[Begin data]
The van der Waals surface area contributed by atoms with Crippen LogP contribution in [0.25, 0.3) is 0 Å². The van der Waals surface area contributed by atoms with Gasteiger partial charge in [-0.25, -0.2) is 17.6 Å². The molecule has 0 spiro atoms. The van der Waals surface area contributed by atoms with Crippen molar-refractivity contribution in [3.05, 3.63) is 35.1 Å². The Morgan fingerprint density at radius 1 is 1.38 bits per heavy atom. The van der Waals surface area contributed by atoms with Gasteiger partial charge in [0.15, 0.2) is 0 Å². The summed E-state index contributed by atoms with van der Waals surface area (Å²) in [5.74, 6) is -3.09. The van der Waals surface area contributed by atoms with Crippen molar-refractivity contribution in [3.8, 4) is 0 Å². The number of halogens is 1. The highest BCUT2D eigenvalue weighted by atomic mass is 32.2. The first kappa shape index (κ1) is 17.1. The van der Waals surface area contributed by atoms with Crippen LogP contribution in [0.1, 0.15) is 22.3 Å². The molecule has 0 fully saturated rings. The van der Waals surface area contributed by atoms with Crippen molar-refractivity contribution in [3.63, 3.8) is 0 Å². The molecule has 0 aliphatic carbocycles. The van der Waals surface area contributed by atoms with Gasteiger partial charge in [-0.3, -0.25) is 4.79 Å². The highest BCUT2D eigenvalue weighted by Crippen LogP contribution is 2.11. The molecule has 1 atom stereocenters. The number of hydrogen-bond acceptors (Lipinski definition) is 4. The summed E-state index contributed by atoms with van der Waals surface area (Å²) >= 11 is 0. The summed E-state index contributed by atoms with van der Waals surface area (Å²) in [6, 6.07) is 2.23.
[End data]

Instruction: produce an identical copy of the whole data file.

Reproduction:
The van der Waals surface area contributed by atoms with Crippen LogP contribution in [0.25, 0.3) is 0 Å². The van der Waals surface area contributed by atoms with Gasteiger partial charge in [-0.25, -0.2) is 17.6 Å². The molecule has 0 spiro atoms. The van der Waals surface area contributed by atoms with Crippen molar-refractivity contribution in [3.05, 3.63) is 35.1 Å². The Morgan fingerprint density at radius 1 is 1.38 bits per heavy atom. The van der Waals surface area contributed by atoms with Gasteiger partial charge in [0.15, 0.2) is 0 Å². The summed E-state index contributed by atoms with van der Waals surface area (Å²) in [5.74, 6) is -3.09. The van der Waals surface area contributed by atoms with Crippen molar-refractivity contribution in [3.8, 4) is 0 Å². The number of halogens is 1. The highest BCUT2D eigenvalue weighted by atomic mass is 32.2. The first kappa shape index (κ1) is 17.1. The van der Waals surface area contributed by atoms with Crippen LogP contribution in [0.1, 0.15) is 22.3 Å². The molecule has 0 fully saturated rings. The van der Waals surface area contributed by atoms with Crippen molar-refractivity contribution in [3.63, 3.8) is 0 Å². The molecule has 0 aliphatic carbocycles. The van der Waals surface area contributed by atoms with Gasteiger partial charge in [-0.3, -0.25) is 4.79 Å². The highest BCUT2D eigenvalue weighted by Crippen LogP contribution is 2.11. The molecule has 1 atom stereocenters. The number of hydrogen-bond acceptors (Lipinski definition) is 4. The summed E-state index contributed by atoms with van der Waals surface area (Å²) >= 11 is 0. The summed E-state index contributed by atoms with van der Waals surface area (Å²) in [6, 6.07) is 2.23.